The federal government has opened a fifth investigation on how K-State handles reports of sexual assault off campus.
The U.S. Department of Education’s office of civil rights opened the newest investigation at K-State on March 27, according to the office’s most recent list of open Title IX sexual violence investigations. Overall, the department is investigating 319 cases at 229 post-secondary institutions.
Other Kansas universities under investigation include the University of Kansas with two and Washburn University with one.
Cornell University leads the country with six such ongoing investigations. K-State is tied for second with Indiana University-Bloomington.
The office of civil rights would not release any information related to the new investigation. K-State officials declined to comment on Tuesday.
K-State’s policy for investigating reports of sexual assault off campus has come under scrutiny.
Two former K-State students are currently suing the university for not investigating their reports of being raped at K-State fraternity houses. In that lawsuit, the students contend the university is responsible for investigating the reports. Earlier this year, a judge allowed the Title IX portion of the case and whether the university is responsible to investigate reports of rape at fraternities to continue while dismissing other claims. The judge said the plaintiffs had made a plausible case that K-State has substantial control over off-campus fraternities.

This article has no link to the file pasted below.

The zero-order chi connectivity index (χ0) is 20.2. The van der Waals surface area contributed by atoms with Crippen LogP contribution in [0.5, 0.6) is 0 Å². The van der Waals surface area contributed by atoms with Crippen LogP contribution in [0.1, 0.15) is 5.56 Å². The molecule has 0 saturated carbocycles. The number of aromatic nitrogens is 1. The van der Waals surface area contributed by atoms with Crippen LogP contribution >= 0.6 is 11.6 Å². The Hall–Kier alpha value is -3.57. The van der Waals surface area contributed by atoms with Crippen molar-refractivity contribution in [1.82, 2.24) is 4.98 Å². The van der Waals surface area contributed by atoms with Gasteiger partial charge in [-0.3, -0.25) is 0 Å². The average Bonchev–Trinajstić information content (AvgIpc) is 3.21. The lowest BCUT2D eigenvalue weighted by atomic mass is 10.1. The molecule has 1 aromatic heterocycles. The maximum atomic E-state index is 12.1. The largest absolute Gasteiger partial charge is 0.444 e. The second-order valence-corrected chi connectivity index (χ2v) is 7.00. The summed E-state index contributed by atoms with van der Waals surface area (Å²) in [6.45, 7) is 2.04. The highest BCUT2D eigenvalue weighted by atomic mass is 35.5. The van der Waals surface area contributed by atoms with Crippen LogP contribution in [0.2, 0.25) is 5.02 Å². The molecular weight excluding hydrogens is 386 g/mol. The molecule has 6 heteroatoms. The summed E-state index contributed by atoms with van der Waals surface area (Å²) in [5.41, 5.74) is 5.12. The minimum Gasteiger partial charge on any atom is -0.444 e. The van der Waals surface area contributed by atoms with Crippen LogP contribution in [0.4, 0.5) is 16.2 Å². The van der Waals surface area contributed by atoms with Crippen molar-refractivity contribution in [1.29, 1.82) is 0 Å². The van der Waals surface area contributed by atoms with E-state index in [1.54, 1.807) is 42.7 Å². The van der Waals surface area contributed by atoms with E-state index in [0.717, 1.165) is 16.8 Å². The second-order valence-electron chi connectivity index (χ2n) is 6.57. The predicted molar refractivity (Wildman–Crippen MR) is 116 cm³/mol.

K-State officials said at the time that the case was only continuing to the “discovery phase” because of a procedure that requires the court to treat the plaintiffs claims’ as fact, and K-State believes the evidence of the case will show the university does not have “sufficient control” of off-campus fraternities.